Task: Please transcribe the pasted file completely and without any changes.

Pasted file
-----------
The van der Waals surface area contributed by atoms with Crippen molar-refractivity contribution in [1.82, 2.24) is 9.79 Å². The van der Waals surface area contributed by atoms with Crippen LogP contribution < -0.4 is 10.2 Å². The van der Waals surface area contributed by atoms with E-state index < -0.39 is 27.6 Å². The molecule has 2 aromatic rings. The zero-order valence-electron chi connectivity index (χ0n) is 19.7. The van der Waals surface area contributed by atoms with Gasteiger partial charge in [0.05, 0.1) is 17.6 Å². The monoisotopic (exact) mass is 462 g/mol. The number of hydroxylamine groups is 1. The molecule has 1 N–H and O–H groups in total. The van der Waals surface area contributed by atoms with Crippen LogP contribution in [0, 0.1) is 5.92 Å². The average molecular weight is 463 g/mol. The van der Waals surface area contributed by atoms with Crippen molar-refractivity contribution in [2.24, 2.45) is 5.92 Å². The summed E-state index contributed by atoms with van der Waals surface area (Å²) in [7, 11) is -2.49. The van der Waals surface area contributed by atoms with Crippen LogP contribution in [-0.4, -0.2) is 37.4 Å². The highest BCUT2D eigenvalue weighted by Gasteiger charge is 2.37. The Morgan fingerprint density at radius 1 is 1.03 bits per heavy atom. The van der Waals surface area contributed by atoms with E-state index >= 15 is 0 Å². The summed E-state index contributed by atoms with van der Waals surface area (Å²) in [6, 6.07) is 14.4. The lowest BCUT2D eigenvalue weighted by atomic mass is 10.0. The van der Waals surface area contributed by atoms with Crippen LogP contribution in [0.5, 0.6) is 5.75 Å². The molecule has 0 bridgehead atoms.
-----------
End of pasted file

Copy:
The van der Waals surface area contributed by atoms with Crippen molar-refractivity contribution in [1.82, 2.24) is 9.79 Å². The van der Waals surface area contributed by atoms with Crippen LogP contribution < -0.4 is 10.2 Å². The van der Waals surface area contributed by atoms with E-state index < -0.39 is 27.6 Å². The molecule has 2 aromatic rings. The zero-order valence-electron chi connectivity index (χ0n) is 19.7. The van der Waals surface area contributed by atoms with Gasteiger partial charge in [0.05, 0.1) is 17.6 Å². The monoisotopic (exact) mass is 462 g/mol. The number of hydroxylamine groups is 1. The molecule has 1 N–H and O–H groups in total. The van der Waals surface area contributed by atoms with Crippen LogP contribution in [0, 0.1) is 5.92 Å². The average molecular weight is 463 g/mol. The van der Waals surface area contributed by atoms with Crippen molar-refractivity contribution in [2.24, 2.45) is 5.92 Å². The summed E-state index contributed by atoms with van der Waals surface area (Å²) in [7, 11) is -2.49. The van der Waals surface area contributed by atoms with Crippen LogP contribution in [-0.4, -0.2) is 37.4 Å². The highest BCUT2D eigenvalue weighted by Gasteiger charge is 2.37. The Morgan fingerprint density at radius 1 is 1.03 bits per heavy atom. The van der Waals surface area contributed by atoms with E-state index >= 15 is 0 Å². The summed E-state index contributed by atoms with van der Waals surface area (Å²) in [6, 6.07) is 14.4. The lowest BCUT2D eigenvalue weighted by atomic mass is 10.0. The van der Waals surface area contributed by atoms with Crippen LogP contribution in [0.5, 0.6) is 5.75 Å². The molecule has 0 bridgehead atoms.